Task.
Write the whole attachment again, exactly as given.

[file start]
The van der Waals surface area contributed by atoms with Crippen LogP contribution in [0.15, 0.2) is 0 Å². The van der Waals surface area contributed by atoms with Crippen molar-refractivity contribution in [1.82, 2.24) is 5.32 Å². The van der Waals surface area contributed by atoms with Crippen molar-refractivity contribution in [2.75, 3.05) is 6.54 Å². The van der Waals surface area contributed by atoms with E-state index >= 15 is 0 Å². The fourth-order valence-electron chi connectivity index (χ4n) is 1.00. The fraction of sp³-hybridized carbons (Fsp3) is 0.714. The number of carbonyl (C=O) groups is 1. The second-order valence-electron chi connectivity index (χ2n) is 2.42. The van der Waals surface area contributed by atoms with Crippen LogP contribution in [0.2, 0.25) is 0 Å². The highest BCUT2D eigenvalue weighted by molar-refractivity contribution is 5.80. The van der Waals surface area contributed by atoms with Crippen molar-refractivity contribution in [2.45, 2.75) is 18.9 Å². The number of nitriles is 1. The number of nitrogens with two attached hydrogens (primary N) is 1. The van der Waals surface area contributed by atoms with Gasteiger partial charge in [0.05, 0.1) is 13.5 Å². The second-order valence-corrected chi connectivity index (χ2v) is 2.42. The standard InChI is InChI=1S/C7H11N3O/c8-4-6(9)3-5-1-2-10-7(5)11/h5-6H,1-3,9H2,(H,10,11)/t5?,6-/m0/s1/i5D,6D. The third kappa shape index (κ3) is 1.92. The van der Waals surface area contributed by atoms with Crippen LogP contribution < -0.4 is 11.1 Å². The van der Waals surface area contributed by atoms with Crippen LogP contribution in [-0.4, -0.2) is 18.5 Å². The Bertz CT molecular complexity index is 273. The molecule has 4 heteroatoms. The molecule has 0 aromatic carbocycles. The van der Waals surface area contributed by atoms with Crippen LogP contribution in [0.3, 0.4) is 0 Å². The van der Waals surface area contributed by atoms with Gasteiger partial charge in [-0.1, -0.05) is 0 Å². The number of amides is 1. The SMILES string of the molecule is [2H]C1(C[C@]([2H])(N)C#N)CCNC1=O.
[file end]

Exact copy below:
The van der Waals surface area contributed by atoms with Crippen LogP contribution in [0.15, 0.2) is 0 Å². The van der Waals surface area contributed by atoms with Crippen molar-refractivity contribution in [1.82, 2.24) is 5.32 Å². The van der Waals surface area contributed by atoms with Crippen molar-refractivity contribution in [2.75, 3.05) is 6.54 Å². The van der Waals surface area contributed by atoms with E-state index >= 15 is 0 Å². The fourth-order valence-electron chi connectivity index (χ4n) is 1.00. The fraction of sp³-hybridized carbons (Fsp3) is 0.714. The number of carbonyl (C=O) groups is 1. The second-order valence-electron chi connectivity index (χ2n) is 2.42. The van der Waals surface area contributed by atoms with Crippen LogP contribution in [0.2, 0.25) is 0 Å². The highest BCUT2D eigenvalue weighted by molar-refractivity contribution is 5.80. The van der Waals surface area contributed by atoms with Crippen molar-refractivity contribution in [2.45, 2.75) is 18.9 Å². The number of nitriles is 1. The number of nitrogens with two attached hydrogens (primary N) is 1. The van der Waals surface area contributed by atoms with Gasteiger partial charge in [0.05, 0.1) is 13.5 Å². The second-order valence-corrected chi connectivity index (χ2v) is 2.42. The standard InChI is InChI=1S/C7H11N3O/c8-4-6(9)3-5-1-2-10-7(5)11/h5-6H,1-3,9H2,(H,10,11)/t5?,6-/m0/s1/i5D,6D. The third kappa shape index (κ3) is 1.92. The van der Waals surface area contributed by atoms with Crippen LogP contribution < -0.4 is 11.1 Å². The van der Waals surface area contributed by atoms with Crippen LogP contribution in [-0.4, -0.2) is 18.5 Å². The Bertz CT molecular complexity index is 273. The molecule has 4 heteroatoms. The molecule has 0 aromatic carbocycles. The van der Waals surface area contributed by atoms with Crippen LogP contribution in [0.3, 0.4) is 0 Å². The van der Waals surface area contributed by atoms with Gasteiger partial charge in [-0.1, -0.05) is 0 Å². The number of amides is 1. The SMILES string of the molecule is [2H]C1(C[C@]([2H])(N)C#N)CCNC1=O.